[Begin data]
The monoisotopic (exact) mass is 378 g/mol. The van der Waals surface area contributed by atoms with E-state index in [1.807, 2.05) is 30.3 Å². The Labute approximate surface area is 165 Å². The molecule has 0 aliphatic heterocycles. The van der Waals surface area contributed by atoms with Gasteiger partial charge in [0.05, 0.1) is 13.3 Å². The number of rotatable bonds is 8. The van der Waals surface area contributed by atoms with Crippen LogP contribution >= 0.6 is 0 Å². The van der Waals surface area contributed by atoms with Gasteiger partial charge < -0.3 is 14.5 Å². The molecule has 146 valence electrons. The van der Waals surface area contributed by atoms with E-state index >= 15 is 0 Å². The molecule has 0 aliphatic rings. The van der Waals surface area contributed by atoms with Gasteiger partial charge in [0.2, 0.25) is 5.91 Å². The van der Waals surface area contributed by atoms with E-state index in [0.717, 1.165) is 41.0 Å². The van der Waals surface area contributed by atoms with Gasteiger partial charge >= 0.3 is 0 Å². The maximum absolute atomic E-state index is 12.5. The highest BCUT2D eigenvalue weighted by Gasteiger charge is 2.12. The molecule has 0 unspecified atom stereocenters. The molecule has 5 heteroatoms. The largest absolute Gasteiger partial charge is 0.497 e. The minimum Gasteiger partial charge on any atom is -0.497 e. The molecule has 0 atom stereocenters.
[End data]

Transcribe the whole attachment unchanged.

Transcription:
The monoisotopic (exact) mass is 378 g/mol. The van der Waals surface area contributed by atoms with E-state index in [1.807, 2.05) is 30.3 Å². The Labute approximate surface area is 165 Å². The molecule has 0 aliphatic heterocycles. The van der Waals surface area contributed by atoms with Gasteiger partial charge in [0.05, 0.1) is 13.3 Å². The number of rotatable bonds is 8. The van der Waals surface area contributed by atoms with Crippen LogP contribution >= 0.6 is 0 Å². The van der Waals surface area contributed by atoms with Gasteiger partial charge < -0.3 is 14.5 Å². The molecule has 146 valence electrons. The van der Waals surface area contributed by atoms with E-state index >= 15 is 0 Å². The molecule has 0 aliphatic rings. The van der Waals surface area contributed by atoms with Gasteiger partial charge in [0.2, 0.25) is 5.91 Å². The van der Waals surface area contributed by atoms with E-state index in [0.717, 1.165) is 41.0 Å². The van der Waals surface area contributed by atoms with Gasteiger partial charge >= 0.3 is 0 Å². The maximum absolute atomic E-state index is 12.5. The highest BCUT2D eigenvalue weighted by Gasteiger charge is 2.12. The molecule has 0 unspecified atom stereocenters. The molecule has 5 heteroatoms. The largest absolute Gasteiger partial charge is 0.497 e. The minimum Gasteiger partial charge on any atom is -0.497 e. The molecule has 0 atom stereocenters.